Essentialism. Greg McKeown. Virgin Books. €14.99
It is no so much about getting more done in less time, as getting the right things done
Essentialism, says Greg McKeown, is about disciplining your way of thinking. It is not so much about getting more done in less time, as getting the right things done. That involves identifying what is essential, eliminating the rest and then doing those things with as little effort as possible.
Part of the disease of modern life is that we have too much choice. Another problem is that the number of outside influences on our decisions has increased.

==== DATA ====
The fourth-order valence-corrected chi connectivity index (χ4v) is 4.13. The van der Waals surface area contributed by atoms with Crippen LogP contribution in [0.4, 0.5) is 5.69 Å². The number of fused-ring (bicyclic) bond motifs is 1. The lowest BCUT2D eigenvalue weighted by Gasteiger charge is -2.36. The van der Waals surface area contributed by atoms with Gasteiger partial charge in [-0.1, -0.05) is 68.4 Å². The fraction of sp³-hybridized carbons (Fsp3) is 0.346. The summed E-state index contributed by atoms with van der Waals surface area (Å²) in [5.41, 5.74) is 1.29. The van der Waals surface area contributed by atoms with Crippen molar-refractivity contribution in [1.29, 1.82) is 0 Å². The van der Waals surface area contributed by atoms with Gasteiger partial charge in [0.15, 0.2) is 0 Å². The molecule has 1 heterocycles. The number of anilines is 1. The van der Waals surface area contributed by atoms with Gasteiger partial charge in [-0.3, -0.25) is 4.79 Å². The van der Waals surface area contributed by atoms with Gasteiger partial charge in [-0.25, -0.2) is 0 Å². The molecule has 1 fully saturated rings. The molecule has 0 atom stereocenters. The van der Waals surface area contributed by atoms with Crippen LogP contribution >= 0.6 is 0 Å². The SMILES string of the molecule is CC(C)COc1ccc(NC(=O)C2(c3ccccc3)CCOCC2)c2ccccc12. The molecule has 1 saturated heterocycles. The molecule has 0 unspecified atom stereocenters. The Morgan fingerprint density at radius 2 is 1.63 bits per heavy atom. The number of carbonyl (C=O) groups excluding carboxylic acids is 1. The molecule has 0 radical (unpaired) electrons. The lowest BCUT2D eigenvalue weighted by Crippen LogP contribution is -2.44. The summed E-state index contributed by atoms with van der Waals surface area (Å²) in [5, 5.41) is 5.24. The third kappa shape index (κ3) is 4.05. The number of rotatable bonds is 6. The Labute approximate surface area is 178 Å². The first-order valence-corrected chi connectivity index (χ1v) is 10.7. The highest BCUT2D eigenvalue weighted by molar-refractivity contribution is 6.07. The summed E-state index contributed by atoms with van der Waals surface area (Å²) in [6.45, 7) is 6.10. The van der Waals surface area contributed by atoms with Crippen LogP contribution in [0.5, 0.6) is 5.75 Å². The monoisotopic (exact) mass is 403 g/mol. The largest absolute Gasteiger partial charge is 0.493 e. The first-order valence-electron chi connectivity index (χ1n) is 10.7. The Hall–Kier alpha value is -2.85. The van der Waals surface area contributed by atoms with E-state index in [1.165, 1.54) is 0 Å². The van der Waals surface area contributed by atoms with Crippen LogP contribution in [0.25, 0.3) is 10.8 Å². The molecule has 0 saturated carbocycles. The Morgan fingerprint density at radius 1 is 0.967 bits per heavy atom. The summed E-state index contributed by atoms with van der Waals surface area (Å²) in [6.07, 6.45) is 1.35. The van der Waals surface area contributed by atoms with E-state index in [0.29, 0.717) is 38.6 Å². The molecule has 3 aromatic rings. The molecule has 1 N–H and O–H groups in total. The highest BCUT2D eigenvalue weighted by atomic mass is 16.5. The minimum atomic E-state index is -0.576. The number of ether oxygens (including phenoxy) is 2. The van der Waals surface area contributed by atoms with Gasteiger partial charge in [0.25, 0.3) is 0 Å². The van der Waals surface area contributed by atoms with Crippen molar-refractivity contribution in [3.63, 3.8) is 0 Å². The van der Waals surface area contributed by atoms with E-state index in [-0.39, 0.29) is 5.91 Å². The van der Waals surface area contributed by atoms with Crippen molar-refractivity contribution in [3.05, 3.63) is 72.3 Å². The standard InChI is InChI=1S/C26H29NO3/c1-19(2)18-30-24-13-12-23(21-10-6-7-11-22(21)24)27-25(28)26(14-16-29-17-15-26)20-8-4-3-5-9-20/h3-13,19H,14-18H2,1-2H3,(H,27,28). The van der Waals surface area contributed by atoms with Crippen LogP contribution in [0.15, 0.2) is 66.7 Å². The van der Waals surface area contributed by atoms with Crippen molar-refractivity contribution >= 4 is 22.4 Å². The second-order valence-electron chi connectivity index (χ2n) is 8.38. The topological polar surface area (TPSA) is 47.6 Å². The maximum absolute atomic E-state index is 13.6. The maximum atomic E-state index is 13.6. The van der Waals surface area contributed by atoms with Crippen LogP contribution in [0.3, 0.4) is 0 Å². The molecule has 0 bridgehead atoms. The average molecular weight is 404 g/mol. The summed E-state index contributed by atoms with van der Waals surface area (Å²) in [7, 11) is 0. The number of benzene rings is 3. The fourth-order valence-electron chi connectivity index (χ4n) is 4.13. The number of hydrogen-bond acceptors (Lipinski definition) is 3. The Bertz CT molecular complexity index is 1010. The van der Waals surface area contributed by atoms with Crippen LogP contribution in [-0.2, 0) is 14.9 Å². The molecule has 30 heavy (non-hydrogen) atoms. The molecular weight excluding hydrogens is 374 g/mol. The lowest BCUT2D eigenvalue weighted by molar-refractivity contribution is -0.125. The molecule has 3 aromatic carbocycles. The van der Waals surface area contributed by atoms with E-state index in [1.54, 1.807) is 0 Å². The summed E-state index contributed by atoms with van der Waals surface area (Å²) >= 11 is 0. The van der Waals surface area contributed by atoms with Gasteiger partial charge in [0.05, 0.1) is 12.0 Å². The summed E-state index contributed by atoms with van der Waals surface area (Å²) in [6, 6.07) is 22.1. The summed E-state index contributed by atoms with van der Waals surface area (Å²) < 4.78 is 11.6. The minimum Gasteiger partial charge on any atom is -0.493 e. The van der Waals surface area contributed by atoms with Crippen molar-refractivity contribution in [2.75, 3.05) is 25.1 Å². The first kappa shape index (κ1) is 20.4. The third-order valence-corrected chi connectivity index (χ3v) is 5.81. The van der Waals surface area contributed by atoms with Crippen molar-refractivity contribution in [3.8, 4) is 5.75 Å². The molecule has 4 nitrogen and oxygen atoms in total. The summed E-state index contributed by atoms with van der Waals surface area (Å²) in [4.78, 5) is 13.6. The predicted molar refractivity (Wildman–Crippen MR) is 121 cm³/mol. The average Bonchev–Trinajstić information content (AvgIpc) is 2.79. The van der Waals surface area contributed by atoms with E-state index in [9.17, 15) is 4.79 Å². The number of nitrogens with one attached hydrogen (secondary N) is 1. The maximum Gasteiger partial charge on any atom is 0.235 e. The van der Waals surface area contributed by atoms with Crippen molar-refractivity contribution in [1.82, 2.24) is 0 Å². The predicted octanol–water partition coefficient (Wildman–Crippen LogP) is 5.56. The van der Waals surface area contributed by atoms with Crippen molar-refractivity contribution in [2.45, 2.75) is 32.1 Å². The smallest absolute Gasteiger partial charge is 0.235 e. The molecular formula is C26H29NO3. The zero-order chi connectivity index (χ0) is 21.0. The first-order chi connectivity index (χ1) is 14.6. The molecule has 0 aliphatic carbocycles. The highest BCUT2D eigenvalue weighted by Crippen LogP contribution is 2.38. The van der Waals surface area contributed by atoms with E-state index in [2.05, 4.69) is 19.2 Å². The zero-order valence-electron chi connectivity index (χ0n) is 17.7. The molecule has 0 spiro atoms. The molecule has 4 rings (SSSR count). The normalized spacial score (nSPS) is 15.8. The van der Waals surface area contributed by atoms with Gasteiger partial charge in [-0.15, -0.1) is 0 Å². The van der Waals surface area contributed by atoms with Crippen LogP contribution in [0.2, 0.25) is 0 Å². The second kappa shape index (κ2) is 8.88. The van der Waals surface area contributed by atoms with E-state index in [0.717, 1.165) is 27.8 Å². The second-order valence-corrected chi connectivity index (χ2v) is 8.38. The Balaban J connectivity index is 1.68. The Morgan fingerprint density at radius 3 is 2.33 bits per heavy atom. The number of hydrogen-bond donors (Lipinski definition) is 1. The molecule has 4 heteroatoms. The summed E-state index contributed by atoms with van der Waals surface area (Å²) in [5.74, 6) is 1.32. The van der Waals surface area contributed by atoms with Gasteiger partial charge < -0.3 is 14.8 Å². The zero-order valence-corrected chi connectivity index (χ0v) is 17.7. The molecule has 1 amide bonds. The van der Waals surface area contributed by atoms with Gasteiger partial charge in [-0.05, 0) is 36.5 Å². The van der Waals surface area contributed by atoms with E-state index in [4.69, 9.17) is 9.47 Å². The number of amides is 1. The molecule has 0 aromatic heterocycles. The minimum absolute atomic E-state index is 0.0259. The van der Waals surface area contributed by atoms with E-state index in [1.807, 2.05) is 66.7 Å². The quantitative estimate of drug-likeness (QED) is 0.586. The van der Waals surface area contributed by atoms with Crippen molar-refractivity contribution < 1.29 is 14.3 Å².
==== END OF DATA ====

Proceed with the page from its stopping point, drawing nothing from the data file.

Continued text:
Technology enables others to share their opinions as to what we should focus on so we suffer from information overload and opinion overload.
McKeown extols the virtues of downtime and contrasts the experience of leaders who spend endless hours in back-to-back meetings with those who take time out. Chief executive of LinkedIn Jeff Weiner schedules up to two hours of blank space on his calendar every day that he divides into 30-minute periods. At first, he viewed this as an indulgence but in time he came to view it as his best productivity tool. At this pace he can think about questions such as where he wants the company to be in five years’ time.
Among the other powerful tools McKeown emphasises is the power of routine and he quotes scientific evidence to show that routine enables difficult things to become easy.